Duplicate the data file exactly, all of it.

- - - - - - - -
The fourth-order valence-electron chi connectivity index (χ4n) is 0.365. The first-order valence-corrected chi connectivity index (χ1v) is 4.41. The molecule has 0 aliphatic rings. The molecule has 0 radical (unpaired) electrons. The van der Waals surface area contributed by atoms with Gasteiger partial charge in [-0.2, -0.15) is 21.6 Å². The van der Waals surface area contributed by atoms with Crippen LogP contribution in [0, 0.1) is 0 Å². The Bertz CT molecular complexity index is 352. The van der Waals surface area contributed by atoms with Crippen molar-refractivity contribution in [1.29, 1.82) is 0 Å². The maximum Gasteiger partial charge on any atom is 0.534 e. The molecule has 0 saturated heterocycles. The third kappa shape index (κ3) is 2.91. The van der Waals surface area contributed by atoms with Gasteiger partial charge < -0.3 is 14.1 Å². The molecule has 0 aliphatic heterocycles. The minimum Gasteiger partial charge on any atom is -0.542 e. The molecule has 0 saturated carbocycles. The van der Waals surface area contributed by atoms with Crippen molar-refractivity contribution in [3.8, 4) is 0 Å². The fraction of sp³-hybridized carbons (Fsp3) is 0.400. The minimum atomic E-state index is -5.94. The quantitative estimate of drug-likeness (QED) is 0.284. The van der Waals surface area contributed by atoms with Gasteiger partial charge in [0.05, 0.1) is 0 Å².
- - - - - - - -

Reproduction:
The fourth-order valence-electron chi connectivity index (χ4n) is 0.365. The first-order valence-corrected chi connectivity index (χ1v) is 4.41. The molecule has 0 aliphatic rings. The molecule has 0 radical (unpaired) electrons. The van der Waals surface area contributed by atoms with Gasteiger partial charge in [-0.2, -0.15) is 21.6 Å². The van der Waals surface area contributed by atoms with Crippen LogP contribution in [0, 0.1) is 0 Å². The Bertz CT molecular complexity index is 352. The van der Waals surface area contributed by atoms with Crippen molar-refractivity contribution in [1.29, 1.82) is 0 Å². The maximum Gasteiger partial charge on any atom is 0.534 e. The molecule has 0 saturated heterocycles. The third kappa shape index (κ3) is 2.91. The van der Waals surface area contributed by atoms with Gasteiger partial charge < -0.3 is 14.1 Å². The molecule has 0 aliphatic heterocycles. The minimum Gasteiger partial charge on any atom is -0.542 e. The molecule has 0 saturated carbocycles. The van der Waals surface area contributed by atoms with Crippen molar-refractivity contribution in [3.8, 4) is 0 Å². The fraction of sp³-hybridized carbons (Fsp3) is 0.400. The minimum atomic E-state index is -5.94. The quantitative estimate of drug-likeness (QED) is 0.284. The van der Waals surface area contributed by atoms with Gasteiger partial charge in [0.05, 0.1) is 0 Å².